Once a year, Cambodian faithful believe the gates of hell open, allowing the souls of their dead ancestors to be released. If the living have improved their deceased relatives’ merit over the course of the year – through good deeds and offerings – the spirits may be freed from the underworld and have the ability to reincarnate. If not, the ghosts must return to their suffering and punishments for past sins.
During Pchum Ben, a Buddhist “festival of the dead” and one of Cambodia’s most important holiday periods, families gather for a 15-day ritual of redemption for as many as seven generations of ancestors. Many Cambodians return to their home villages to reunite with family and friends.
Pchum Ben, which roughly translates to a “gathering together of sticky rice balls”, starts on the first day of Pheaktrobot, the tenth month of the Buddhist calendar, which usually falls in September or October.
Bay ben, balls of sticky rice, sesame and coconut, are arranged on elaborate plates with candles, incense and other food and offered to monks, who become karmic vehicles to deliver the rice balls from the living to the dead. The offerings are placed at pagodas or thrown in fields for spirits to find in an effort to relieve their hunger in the afterlife.
Cambodian Buddhists seek to honour their forebears and feed the “hungry ghosts”, who are believed to have empty stomachs and pinhole mouths, the reason they are unable to consume enough nourishment. If offerings are not made and dedicated to the spirits, it is believed the souls will be cursed and will haunt their descendants.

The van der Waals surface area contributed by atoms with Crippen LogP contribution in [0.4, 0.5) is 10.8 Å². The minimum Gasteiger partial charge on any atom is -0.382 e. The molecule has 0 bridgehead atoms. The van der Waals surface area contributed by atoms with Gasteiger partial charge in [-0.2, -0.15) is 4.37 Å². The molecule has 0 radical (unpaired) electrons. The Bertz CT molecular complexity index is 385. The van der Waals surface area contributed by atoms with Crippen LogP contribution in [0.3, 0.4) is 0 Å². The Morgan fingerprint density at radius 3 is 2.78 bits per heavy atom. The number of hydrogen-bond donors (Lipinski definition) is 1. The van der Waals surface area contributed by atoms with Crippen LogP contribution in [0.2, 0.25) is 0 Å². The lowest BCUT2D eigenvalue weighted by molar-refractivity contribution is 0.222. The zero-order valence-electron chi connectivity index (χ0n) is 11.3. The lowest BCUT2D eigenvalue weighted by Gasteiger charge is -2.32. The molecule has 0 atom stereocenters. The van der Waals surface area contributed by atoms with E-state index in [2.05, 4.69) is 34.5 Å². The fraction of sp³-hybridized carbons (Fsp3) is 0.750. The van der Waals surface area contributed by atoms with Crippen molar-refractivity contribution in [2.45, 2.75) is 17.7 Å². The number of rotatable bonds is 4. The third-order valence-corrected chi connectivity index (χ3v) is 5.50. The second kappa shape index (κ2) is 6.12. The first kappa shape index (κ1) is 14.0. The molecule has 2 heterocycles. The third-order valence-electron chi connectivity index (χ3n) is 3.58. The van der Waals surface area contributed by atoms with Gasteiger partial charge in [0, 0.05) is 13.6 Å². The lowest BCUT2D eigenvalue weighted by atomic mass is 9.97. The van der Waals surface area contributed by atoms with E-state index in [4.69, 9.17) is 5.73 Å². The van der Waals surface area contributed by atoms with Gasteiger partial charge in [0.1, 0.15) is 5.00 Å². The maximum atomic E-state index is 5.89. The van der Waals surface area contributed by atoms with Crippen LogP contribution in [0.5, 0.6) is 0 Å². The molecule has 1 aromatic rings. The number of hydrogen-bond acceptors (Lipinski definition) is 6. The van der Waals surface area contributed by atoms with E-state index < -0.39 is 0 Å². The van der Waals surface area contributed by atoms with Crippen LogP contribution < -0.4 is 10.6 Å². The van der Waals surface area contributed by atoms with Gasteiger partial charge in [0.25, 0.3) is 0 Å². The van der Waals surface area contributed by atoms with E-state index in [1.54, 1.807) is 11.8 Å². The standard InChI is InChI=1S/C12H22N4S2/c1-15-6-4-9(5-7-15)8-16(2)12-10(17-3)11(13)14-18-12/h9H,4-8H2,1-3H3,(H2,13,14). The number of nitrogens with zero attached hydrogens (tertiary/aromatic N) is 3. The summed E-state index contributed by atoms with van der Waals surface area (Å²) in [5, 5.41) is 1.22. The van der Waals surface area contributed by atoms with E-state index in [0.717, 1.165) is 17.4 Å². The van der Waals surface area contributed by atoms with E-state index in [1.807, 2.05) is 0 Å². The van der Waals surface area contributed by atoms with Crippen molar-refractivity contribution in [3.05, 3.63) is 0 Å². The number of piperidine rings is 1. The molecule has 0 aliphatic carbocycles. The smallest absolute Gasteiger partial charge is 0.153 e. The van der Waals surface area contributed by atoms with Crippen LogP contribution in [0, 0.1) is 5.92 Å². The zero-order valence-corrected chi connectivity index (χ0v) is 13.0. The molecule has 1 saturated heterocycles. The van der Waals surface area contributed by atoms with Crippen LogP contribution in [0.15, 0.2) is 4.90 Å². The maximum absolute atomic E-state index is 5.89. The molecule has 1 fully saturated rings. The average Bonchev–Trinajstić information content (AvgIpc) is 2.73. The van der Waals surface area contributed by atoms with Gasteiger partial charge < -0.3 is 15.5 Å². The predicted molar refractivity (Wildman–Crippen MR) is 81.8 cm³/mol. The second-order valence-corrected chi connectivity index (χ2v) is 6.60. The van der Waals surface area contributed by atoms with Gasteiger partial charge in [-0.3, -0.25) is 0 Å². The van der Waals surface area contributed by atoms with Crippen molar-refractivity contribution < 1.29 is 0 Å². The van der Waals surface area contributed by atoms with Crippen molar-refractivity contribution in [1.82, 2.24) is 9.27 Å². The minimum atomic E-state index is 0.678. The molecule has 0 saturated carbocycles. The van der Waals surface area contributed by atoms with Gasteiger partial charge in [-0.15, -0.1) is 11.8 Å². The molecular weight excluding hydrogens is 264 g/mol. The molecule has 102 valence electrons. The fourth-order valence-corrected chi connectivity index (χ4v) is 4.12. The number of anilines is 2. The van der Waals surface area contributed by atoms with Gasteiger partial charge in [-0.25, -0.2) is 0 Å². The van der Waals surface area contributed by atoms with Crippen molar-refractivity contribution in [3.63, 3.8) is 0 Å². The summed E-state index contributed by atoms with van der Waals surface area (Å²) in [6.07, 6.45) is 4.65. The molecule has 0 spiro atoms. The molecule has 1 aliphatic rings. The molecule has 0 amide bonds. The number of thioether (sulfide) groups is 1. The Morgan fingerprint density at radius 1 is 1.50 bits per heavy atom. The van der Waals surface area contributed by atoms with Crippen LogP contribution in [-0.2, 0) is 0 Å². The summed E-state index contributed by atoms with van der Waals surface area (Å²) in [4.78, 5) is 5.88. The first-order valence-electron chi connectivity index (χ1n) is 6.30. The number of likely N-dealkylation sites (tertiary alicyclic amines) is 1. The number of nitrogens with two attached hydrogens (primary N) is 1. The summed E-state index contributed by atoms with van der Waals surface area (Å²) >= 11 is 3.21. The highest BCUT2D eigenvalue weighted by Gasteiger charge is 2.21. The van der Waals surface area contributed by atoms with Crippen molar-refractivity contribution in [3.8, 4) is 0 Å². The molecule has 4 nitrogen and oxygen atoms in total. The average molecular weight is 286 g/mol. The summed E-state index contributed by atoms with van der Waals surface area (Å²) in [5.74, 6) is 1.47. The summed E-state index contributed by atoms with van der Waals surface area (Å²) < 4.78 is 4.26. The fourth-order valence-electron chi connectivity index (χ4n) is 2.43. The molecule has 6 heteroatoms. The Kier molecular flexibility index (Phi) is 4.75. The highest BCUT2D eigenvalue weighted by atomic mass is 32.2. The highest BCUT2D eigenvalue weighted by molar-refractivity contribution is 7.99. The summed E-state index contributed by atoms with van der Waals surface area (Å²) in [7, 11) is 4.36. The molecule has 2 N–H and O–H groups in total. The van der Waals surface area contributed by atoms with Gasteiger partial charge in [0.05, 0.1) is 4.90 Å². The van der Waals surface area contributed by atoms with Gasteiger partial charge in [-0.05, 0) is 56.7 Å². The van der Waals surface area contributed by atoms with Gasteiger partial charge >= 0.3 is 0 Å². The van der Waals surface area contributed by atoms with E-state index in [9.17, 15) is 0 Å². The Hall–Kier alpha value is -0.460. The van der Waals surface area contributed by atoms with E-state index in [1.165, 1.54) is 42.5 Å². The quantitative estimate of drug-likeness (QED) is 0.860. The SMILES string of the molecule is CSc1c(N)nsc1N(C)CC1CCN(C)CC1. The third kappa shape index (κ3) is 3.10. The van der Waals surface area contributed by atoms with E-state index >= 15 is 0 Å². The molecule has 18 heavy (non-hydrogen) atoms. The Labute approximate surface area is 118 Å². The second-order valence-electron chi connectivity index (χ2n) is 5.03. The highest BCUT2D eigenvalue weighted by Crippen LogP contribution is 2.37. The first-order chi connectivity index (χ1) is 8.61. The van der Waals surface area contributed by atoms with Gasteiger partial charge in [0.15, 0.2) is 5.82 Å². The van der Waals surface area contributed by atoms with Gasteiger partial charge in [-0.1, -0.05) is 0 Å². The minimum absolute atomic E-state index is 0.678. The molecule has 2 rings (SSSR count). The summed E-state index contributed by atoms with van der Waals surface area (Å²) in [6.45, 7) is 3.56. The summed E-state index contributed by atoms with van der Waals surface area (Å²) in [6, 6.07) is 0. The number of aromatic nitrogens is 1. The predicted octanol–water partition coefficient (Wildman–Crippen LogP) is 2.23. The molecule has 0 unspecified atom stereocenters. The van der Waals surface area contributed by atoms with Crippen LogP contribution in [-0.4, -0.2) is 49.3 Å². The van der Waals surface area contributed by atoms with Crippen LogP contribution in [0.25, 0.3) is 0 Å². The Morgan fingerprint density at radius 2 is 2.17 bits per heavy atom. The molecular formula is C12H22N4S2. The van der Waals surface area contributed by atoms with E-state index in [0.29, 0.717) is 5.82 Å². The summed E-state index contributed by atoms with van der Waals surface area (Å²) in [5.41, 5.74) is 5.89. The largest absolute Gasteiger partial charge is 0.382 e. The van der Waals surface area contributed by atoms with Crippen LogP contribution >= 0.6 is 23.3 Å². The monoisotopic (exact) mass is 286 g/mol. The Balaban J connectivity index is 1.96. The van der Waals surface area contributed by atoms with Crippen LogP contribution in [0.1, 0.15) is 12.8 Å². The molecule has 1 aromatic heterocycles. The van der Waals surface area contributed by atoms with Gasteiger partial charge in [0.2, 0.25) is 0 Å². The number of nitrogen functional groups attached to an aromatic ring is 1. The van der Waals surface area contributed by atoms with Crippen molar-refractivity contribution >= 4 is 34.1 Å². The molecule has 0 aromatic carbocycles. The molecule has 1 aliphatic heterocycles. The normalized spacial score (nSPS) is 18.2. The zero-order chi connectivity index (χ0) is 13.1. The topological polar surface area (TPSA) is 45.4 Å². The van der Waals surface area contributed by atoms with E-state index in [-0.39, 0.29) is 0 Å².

To pay their respects to ancestors, large crowds visit pagodas in Phnom Penh and across the country. If you wish to view a religious ceremony during the festival, which include processions around Buddhist temples while monks perform rituals inside, ask a local and they will likely invite you to join them.
It’s best to dress formally and respectfully – males should wear long-sleeved shirts with trousers, while females should wear sleeved tops (preferably white) and ankle-length skirts.
You don’t have to bring a food offering, but leaving a donation at the pagoda would be in good taste.
Some traditional foods eaten during the festival include num onsam – a cylindrical rice cake, which comes in savoury or sweet varieties, the former made with pork and sometimes beans, the latter with banana and coconut milk. Another dish to try is num korm – steamed, pyramid-shaped sticky rice cakes wrapped in banana leaves. These also come in two types: a sweet one consisting of a mixture of coconut and palm sugar, and a salty one made from beans.
During three days of public holiday, government buildings and many local businesses and restaurants close to allow Cambodians to visit family. The last day of the 15-day period is the actual day of Pchum Ben, the most important festival day. Whole communities come together for a collective offering, prayers and a resolution to the bereavement felt by those who have lost a relative during the previous year.
Pchum Ben, which looks to the past as a means to honour the departed, continues to be an important festival for Cambodians to reunite and grieve in the present.